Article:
NCAA looks at academics

Jake Grovum

In the world of high-profile collegiate athletics, the classroom can be overshadowed by competition.

But the NCAA is looking to change that.

The Division I Men’s Basketball Academic Enhancement Group, which first met in August, is looking to investigate men’s basketball’s low graduation and academic progress rates.

University President Bob Bruininks is among those in the group, which consists of university presidents, athletics directors, conference commissioners and coaches.

By next year, the NCAA predicts 42 percent of men’s basketball teams will rest at the bottom of APR ratings for all men’s and women’s sports, vice president for Division I David Berst said.

“It’s a concern because it’s one of the poorest performers,” he said. “Rather than simply waiting for next year for that to occur, we thought it important to gather the various constituents.”

The issue of student-athlete academics is of particular concern to the University, as its men’s basketball team is among the worst-performing teams academically, according to an APR report.

“I don’t think it’s any secret that our men’s basketball program has had some significant challenges over the past several years,” Bruininks said in an e-mail.

To address this, the University hired a coach who understands that academics is a priority, Bruininks said, and has a “proven track record” of helping his student-athletes achieve academic success.

There has been much speculation as to the cause of the academic shortfalls of men’s basketball teams across the nation.

The main concern is the high rate of transferring that occurs within men’s basketball, because those student-athletes are less likely to graduate, Berst said.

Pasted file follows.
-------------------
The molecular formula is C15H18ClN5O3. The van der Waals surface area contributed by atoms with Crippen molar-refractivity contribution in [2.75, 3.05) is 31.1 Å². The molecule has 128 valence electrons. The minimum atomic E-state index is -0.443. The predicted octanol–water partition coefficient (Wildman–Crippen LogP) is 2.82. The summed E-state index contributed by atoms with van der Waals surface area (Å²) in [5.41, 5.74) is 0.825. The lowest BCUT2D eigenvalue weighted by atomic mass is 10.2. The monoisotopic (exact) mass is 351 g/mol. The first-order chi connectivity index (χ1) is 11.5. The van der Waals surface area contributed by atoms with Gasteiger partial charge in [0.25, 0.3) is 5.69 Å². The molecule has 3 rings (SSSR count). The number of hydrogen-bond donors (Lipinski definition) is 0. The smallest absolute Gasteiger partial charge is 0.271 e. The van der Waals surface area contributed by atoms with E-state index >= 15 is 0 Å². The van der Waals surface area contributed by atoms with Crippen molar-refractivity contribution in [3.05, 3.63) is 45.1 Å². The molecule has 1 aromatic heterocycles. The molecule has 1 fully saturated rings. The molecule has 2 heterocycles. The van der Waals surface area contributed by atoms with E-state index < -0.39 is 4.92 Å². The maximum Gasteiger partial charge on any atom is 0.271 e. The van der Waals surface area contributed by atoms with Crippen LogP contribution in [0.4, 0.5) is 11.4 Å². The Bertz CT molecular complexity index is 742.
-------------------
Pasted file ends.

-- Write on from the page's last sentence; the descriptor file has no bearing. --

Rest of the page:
The group will reconvene in January and again in April. It will report its findings to the Division I board of directors by the end of 2008 for review.

Immediate and historical penalties

The NCAA gives each team two APR points each term for every student-athlete who remains eligible and remains with the team.

The number of points awarded is then divided by the total points possible to find the team’s APR.

The lowest APR a team can have without facing “immediate penalties” is 925, which equates to a 60 percent graduation rate, according to the NCAA.

Immediate penalties are handed out if a team with an APR under 925 loses a player who would not have been academically eligible the following season.

The penalty states a team may not award that student-athlete’s scholarship to another.

If a team’s APR falls below 900, which equals a 45 percent graduation rate, it faces “historical penalties,” according to NCAA rules.

These penalties are meant to be “more punitive,” according to the NCAA rule, and begin with a warning to teams that fall below 900.

The penalties grow more severe from there, moving to practice and financial aid restrictions, postseason bans and restricted membership status.

The University’s men’s basketball and football teams are exempt from both penalties due to “squad-size adjustment,” which allows a smaller team’s APR to be re-evaluated.

The NCAA plans to eliminate the squad-size adjustment for their 2007-2008 APR report.

University academics

Currently, there are a number of academic programs in place at the University to help improve student-athlete academics.

The University’s admissions office works with athletics department officials to screen recruits, director of the McNamara Academic Center for Student-Athletes Mark Nelson said.

“It starts real early in the initial recruiting process,” he said.

University admissions completes the preliminary screen for 75 percent of recruits, Nelson said.

Student-athletes must participate in mandatory study times, he said. The center also offers subject tutors to help accommodate student-athletes’ travel schedules.

In addition, the athletics department participates in the Summer Bridge Program, which brings first-year student-athletes on campus prior to fall semester to ease their transition into the University.

This program was first used by the NCAA as a pilot program to improve men’s basketball academics and was later expanded to all sports, Nelson said.